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March 8 is International Women’s Day. A day marked with celebrations honouring working women and calls for a more inclusive, gender equal world. But this year women are also being asked to take part in a worldwide labour strike, being called “a day without a woman” in response to US President Donald Trump’s policies. This is the second major strike since Trump’s inauguration - the first, “a day without immigrants”, was held on February 16.
But what is the goal of these strikes, and what are the repercussions? Alex Gourevitch, a political science professor and a critic of “a day without…” movements, believes the strikers are just pawns in someone else’s game. Gourevitch says, "If you’re going to ask people not just to risk losing their jobs but potentially face the armed apparatus of the state, there had better be preparation, leadership, and some evident readiness for mass labor actions." That sentiment is shared by Rick Wartzman who thinks calling for a strike without any labour involvement is risky business. Wartzman says, “If we want to call for a strike and involve the working folks as part of the movement…they need to get experienced labour organisers and workers’ rights organisers involved so they know how to protect those people.” After some participants in the “day without an immigrants” lost their jobs, organisers of the Women’s March took note and say they’ve taken steps to include labour organisers. They remain optimistic that this day-long strike will be effective in keeping their movement going.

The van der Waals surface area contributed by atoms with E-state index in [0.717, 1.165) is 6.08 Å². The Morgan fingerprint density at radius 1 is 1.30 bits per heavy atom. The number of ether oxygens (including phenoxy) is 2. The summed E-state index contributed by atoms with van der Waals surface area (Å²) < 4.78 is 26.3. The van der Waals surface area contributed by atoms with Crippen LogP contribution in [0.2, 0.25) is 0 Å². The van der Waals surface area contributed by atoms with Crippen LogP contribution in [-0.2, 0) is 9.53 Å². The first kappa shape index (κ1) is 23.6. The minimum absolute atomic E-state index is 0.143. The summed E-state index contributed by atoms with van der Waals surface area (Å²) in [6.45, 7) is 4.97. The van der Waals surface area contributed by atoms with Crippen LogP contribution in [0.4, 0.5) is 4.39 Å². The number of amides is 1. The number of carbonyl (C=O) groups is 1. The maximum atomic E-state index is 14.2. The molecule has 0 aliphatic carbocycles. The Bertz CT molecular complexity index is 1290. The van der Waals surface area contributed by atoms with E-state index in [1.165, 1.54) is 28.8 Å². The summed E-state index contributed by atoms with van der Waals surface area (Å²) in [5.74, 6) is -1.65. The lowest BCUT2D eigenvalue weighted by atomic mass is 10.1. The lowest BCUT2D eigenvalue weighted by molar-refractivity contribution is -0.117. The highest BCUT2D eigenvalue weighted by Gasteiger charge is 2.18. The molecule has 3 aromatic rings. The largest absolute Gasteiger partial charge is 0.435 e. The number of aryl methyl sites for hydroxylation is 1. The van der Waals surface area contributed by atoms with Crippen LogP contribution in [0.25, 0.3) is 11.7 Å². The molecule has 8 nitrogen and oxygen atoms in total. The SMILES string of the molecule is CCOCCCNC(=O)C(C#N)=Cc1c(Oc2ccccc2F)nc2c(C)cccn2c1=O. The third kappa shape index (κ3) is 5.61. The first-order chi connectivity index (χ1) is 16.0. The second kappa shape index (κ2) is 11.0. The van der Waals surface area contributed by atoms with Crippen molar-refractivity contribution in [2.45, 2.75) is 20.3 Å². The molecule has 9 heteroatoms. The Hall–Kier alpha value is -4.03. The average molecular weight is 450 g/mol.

On the eve of International Women’s Day, we discuss the effectiveness of general strikes and whether “a day without a woman” has the ingredients for success.
On this episode of The Stream, we speak with:
Ai-jen Poo @aijenpoo
Director, National Domestic Workers Alliance
Rick Wartzman @RWartzman
Senior advisor, Drucker Institute
Professor of History, Yale University
What do you think? Leave your thoughts in the comments section below.